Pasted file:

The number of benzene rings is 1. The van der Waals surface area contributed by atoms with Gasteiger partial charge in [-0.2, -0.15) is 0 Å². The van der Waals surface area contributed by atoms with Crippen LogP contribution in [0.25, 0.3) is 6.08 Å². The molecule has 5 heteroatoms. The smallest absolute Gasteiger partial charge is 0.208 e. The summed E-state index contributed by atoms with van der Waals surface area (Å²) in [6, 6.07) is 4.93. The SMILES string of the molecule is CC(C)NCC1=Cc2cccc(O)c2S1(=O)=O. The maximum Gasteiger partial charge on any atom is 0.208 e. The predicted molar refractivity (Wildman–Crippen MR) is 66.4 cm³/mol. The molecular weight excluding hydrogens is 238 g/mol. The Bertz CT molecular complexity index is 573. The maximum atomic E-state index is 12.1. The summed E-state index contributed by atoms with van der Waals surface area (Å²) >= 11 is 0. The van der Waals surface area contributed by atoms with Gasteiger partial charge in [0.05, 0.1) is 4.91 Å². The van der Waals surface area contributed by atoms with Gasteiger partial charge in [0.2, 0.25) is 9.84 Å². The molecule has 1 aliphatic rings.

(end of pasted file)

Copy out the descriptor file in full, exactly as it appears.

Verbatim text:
The number of benzene rings is 1. The van der Waals surface area contributed by atoms with Gasteiger partial charge in [-0.2, -0.15) is 0 Å². The van der Waals surface area contributed by atoms with Crippen LogP contribution in [0.25, 0.3) is 6.08 Å². The molecule has 5 heteroatoms. The smallest absolute Gasteiger partial charge is 0.208 e. The summed E-state index contributed by atoms with van der Waals surface area (Å²) in [6, 6.07) is 4.93. The SMILES string of the molecule is CC(C)NCC1=Cc2cccc(O)c2S1(=O)=O. The maximum Gasteiger partial charge on any atom is 0.208 e. The predicted molar refractivity (Wildman–Crippen MR) is 66.4 cm³/mol. The molecular weight excluding hydrogens is 238 g/mol. The Bertz CT molecular complexity index is 573. The maximum atomic E-state index is 12.1. The summed E-state index contributed by atoms with van der Waals surface area (Å²) >= 11 is 0. The van der Waals surface area contributed by atoms with Gasteiger partial charge in [0.05, 0.1) is 4.91 Å². The van der Waals surface area contributed by atoms with Gasteiger partial charge in [0.2, 0.25) is 9.84 Å². The molecule has 1 aliphatic rings.